Malaysia’s ringgit had its biggest weekly gain in more than a month after U.S. policy makers reached a deal on budget revisions, bolstering demand for emerging-market assets. Government bonds climbed.
The MSCI Asia Pacific Index of shares rallied 1.8 percent in the last four days after lawmakers passed a bill on Jan. 1 averting $600 billion of tax rises and spending cuts, although they may need to approve an increase in the $16.4 trillion debt ceiling as early as mid-February. Malaysian exports rose 2.1 percent in November, compared with a 3.2 percent decline the month before, according to the median estimate in a Bloomberg survey before data due Jan. 9.
“The resolution of the fiscal cliff issue helped partly to remove concerns about a global slowdown but it’s not a permanent solution,” said Andy Ji, a Singapore-based foreign-exchange strategist at Commonwealth Bank of Australia.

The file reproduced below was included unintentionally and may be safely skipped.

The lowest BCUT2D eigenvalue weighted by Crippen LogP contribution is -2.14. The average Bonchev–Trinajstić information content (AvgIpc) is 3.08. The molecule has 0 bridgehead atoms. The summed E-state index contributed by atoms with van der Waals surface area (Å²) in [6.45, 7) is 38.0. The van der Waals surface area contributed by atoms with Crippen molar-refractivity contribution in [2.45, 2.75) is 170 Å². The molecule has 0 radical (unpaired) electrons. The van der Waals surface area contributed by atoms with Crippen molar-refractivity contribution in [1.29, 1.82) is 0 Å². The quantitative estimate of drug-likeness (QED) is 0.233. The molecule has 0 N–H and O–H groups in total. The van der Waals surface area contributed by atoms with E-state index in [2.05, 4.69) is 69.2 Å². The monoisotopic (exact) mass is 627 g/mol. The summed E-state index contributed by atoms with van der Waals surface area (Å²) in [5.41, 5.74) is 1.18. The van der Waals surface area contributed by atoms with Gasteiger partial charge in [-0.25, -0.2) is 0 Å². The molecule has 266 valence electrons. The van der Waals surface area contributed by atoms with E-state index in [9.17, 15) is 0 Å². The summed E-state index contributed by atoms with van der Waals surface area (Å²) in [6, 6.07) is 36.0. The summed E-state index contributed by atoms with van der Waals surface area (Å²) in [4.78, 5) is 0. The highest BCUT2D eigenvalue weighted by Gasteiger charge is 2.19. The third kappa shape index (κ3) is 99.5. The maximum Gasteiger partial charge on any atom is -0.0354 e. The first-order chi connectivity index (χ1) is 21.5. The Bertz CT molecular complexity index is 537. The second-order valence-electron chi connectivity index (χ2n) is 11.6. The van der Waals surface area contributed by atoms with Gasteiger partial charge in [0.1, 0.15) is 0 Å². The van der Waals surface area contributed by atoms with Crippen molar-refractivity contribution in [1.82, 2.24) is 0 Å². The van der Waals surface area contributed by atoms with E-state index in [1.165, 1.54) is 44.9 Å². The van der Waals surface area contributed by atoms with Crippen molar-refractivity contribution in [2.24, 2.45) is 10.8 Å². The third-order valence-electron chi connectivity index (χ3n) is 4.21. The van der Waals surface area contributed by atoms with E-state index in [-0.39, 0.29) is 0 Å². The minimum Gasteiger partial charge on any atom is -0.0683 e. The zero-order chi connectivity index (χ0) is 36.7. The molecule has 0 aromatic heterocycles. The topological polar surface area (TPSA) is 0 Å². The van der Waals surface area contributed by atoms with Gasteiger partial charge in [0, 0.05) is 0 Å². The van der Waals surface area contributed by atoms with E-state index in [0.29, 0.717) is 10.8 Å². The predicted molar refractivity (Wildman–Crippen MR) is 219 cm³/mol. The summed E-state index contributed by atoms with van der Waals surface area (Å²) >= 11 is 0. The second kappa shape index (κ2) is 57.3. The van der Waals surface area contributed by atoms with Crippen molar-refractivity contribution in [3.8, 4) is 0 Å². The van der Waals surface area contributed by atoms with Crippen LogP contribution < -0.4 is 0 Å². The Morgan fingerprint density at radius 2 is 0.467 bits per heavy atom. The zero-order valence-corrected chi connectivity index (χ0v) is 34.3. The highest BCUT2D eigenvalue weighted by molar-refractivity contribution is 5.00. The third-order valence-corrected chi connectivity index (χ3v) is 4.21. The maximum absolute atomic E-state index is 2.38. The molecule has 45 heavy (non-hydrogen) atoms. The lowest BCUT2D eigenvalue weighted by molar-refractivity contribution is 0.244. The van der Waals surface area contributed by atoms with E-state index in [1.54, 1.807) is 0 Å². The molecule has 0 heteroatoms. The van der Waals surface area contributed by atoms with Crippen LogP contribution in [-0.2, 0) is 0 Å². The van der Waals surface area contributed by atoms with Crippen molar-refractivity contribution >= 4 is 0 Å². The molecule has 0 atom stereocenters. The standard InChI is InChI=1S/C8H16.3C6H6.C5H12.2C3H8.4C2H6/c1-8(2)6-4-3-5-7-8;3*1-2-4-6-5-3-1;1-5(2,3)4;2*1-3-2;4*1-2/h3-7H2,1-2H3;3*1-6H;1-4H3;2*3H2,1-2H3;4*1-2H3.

The ringgit climbed 0.5 percent this week, the most since the five-day period ended Nov. 30, to 3.0483 per dollar as of 4:04 p.m. in Kuala Lumpur, according to data compiled by Bloomberg. One-month implied volatility, a measure of expected moves in exchange rates used to price options, rose 22 basis points, or 0.22 percentage point, today to 5.16 percent.
The local currency declined 0.4 percent today after minutes of the Federal Reserve’s last meeting, released yesterday, showed U.S. policy makers expect to end their $85 billion monthly bond purchases in 2013. The ringgit will trade between 2.95 and 3.15 in 2013, according to a report from Malaysian Rating Corp. released yesterday.
“If the Fed unwinds the bond purchases, growth will be slightly slower than expected,” said Enrico Tanuwidjaja, a Singapore-based economist at Royal Bank of Scotland Group Plc.
The yield on the 3.314 percent notes due October 2017 dropped two basis points this week to 3.23 percent, according to Bursa Malaysia. The yield climbed four basis points today.